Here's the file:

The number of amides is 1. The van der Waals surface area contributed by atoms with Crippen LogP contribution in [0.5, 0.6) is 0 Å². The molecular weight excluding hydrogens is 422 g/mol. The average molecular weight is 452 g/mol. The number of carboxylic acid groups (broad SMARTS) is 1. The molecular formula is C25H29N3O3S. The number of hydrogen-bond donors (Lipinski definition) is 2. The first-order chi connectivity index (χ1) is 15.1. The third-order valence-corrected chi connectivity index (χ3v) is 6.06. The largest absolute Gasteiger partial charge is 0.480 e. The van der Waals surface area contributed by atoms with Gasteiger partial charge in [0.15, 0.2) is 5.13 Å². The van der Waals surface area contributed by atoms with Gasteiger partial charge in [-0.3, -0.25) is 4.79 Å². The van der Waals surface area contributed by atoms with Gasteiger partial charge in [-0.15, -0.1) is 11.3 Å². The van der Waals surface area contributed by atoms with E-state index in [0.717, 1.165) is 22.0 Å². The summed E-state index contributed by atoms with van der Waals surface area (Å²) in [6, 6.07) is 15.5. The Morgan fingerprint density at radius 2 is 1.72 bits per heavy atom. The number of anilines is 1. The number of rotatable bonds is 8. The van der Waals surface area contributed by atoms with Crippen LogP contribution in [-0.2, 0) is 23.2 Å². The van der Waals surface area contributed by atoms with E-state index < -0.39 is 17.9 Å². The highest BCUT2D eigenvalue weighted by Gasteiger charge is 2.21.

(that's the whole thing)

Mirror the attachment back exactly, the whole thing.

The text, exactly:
The number of amides is 1. The van der Waals surface area contributed by atoms with Crippen LogP contribution in [0.5, 0.6) is 0 Å². The molecular weight excluding hydrogens is 422 g/mol. The average molecular weight is 452 g/mol. The number of carboxylic acid groups (broad SMARTS) is 1. The molecular formula is C25H29N3O3S. The number of hydrogen-bond donors (Lipinski definition) is 2. The first-order chi connectivity index (χ1) is 15.1. The third-order valence-corrected chi connectivity index (χ3v) is 6.06. The largest absolute Gasteiger partial charge is 0.480 e. The van der Waals surface area contributed by atoms with Gasteiger partial charge in [0.15, 0.2) is 5.13 Å². The van der Waals surface area contributed by atoms with Gasteiger partial charge in [-0.3, -0.25) is 4.79 Å². The van der Waals surface area contributed by atoms with Gasteiger partial charge in [-0.15, -0.1) is 11.3 Å². The van der Waals surface area contributed by atoms with E-state index in [0.717, 1.165) is 22.0 Å². The summed E-state index contributed by atoms with van der Waals surface area (Å²) in [6, 6.07) is 15.5. The Morgan fingerprint density at radius 2 is 1.72 bits per heavy atom. The number of anilines is 1. The number of rotatable bonds is 8. The van der Waals surface area contributed by atoms with Crippen LogP contribution in [-0.2, 0) is 23.2 Å². The van der Waals surface area contributed by atoms with E-state index < -0.39 is 17.9 Å². The highest BCUT2D eigenvalue weighted by Gasteiger charge is 2.21.